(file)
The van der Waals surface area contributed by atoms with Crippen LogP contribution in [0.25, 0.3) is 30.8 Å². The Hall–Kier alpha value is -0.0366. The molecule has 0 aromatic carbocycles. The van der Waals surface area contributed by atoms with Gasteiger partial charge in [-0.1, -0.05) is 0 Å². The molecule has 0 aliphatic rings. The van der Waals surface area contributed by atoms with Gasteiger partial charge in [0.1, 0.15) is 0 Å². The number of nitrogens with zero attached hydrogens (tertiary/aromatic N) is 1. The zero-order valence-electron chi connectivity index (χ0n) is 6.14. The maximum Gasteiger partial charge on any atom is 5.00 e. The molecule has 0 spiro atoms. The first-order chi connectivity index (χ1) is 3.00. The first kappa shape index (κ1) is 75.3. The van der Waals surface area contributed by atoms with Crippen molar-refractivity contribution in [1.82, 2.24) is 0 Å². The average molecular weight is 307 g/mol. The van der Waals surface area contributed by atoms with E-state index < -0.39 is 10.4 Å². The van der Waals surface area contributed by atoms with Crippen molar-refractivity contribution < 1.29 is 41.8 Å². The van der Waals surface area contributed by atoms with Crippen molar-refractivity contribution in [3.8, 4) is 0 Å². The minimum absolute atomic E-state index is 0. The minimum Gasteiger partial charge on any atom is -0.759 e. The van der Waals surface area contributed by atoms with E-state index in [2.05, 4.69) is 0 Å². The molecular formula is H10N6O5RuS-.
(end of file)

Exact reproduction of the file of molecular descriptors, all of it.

The van der Waals surface area contributed by atoms with Crippen LogP contribution in [0.25, 0.3) is 30.8 Å². The Hall–Kier alpha value is -0.0366. The molecule has 0 aromatic carbocycles. The van der Waals surface area contributed by atoms with Gasteiger partial charge in [-0.1, -0.05) is 0 Å². The molecule has 0 aliphatic rings. The van der Waals surface area contributed by atoms with Gasteiger partial charge in [0.1, 0.15) is 0 Å². The number of nitrogens with zero attached hydrogens (tertiary/aromatic N) is 1. The zero-order valence-electron chi connectivity index (χ0n) is 6.14. The maximum Gasteiger partial charge on any atom is 5.00 e. The molecule has 0 spiro atoms. The first-order chi connectivity index (χ1) is 3.00. The first kappa shape index (κ1) is 75.3. The van der Waals surface area contributed by atoms with Crippen molar-refractivity contribution in [1.82, 2.24) is 0 Å². The average molecular weight is 307 g/mol. The van der Waals surface area contributed by atoms with E-state index < -0.39 is 10.4 Å². The van der Waals surface area contributed by atoms with Crippen molar-refractivity contribution < 1.29 is 41.8 Å². The van der Waals surface area contributed by atoms with Crippen molar-refractivity contribution in [3.8, 4) is 0 Å². The minimum absolute atomic E-state index is 0. The minimum Gasteiger partial charge on any atom is -0.759 e. The van der Waals surface area contributed by atoms with E-state index in [2.05, 4.69) is 0 Å². The molecular formula is H10N6O5RuS-.